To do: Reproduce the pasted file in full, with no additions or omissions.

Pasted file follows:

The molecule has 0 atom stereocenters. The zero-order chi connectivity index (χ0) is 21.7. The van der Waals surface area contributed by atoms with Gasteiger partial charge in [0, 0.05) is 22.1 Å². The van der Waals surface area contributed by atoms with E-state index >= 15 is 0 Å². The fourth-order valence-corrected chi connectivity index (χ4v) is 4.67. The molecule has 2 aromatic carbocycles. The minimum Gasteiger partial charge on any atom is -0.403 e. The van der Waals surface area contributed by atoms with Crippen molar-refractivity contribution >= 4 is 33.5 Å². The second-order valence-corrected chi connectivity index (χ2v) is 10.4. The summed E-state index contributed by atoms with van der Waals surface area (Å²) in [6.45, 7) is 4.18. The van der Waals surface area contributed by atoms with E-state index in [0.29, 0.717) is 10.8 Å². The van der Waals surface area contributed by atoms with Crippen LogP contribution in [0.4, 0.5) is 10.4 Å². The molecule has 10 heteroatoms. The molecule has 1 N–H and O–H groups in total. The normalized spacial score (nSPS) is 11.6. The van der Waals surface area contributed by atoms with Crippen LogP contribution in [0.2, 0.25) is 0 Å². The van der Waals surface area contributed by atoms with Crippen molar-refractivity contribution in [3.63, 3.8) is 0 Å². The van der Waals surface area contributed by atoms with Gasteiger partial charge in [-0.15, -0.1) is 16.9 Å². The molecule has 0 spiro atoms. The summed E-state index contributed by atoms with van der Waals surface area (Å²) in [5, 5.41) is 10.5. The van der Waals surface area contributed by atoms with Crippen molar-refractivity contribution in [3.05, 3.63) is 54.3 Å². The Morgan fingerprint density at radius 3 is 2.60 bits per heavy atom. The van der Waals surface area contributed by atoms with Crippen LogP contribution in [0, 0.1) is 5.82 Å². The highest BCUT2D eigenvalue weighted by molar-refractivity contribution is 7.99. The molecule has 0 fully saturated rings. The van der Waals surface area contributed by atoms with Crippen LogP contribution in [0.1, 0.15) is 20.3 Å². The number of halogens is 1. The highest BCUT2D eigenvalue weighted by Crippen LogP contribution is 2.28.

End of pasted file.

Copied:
The molecule has 0 atom stereocenters. The zero-order chi connectivity index (χ0) is 21.7. The van der Waals surface area contributed by atoms with Gasteiger partial charge in [0, 0.05) is 22.1 Å². The van der Waals surface area contributed by atoms with E-state index >= 15 is 0 Å². The fourth-order valence-corrected chi connectivity index (χ4v) is 4.67. The molecule has 2 aromatic carbocycles. The minimum Gasteiger partial charge on any atom is -0.403 e. The van der Waals surface area contributed by atoms with Crippen molar-refractivity contribution >= 4 is 33.5 Å². The second-order valence-corrected chi connectivity index (χ2v) is 10.4. The summed E-state index contributed by atoms with van der Waals surface area (Å²) in [6.45, 7) is 4.18. The van der Waals surface area contributed by atoms with E-state index in [0.29, 0.717) is 10.8 Å². The van der Waals surface area contributed by atoms with Crippen LogP contribution in [0.4, 0.5) is 10.4 Å². The molecule has 10 heteroatoms. The molecule has 1 N–H and O–H groups in total. The normalized spacial score (nSPS) is 11.6. The van der Waals surface area contributed by atoms with Crippen LogP contribution in [0.2, 0.25) is 0 Å². The van der Waals surface area contributed by atoms with Crippen molar-refractivity contribution in [3.63, 3.8) is 0 Å². The van der Waals surface area contributed by atoms with Gasteiger partial charge in [-0.15, -0.1) is 16.9 Å². The molecule has 0 spiro atoms. The summed E-state index contributed by atoms with van der Waals surface area (Å²) in [5, 5.41) is 10.5. The van der Waals surface area contributed by atoms with Crippen molar-refractivity contribution in [3.05, 3.63) is 54.3 Å². The Morgan fingerprint density at radius 3 is 2.60 bits per heavy atom. The van der Waals surface area contributed by atoms with Crippen LogP contribution in [0, 0.1) is 5.82 Å². The highest BCUT2D eigenvalue weighted by molar-refractivity contribution is 7.99. The molecule has 0 fully saturated rings. The van der Waals surface area contributed by atoms with Crippen LogP contribution in [0.1, 0.15) is 20.3 Å². The number of halogens is 1. The highest BCUT2D eigenvalue weighted by Crippen LogP contribution is 2.28.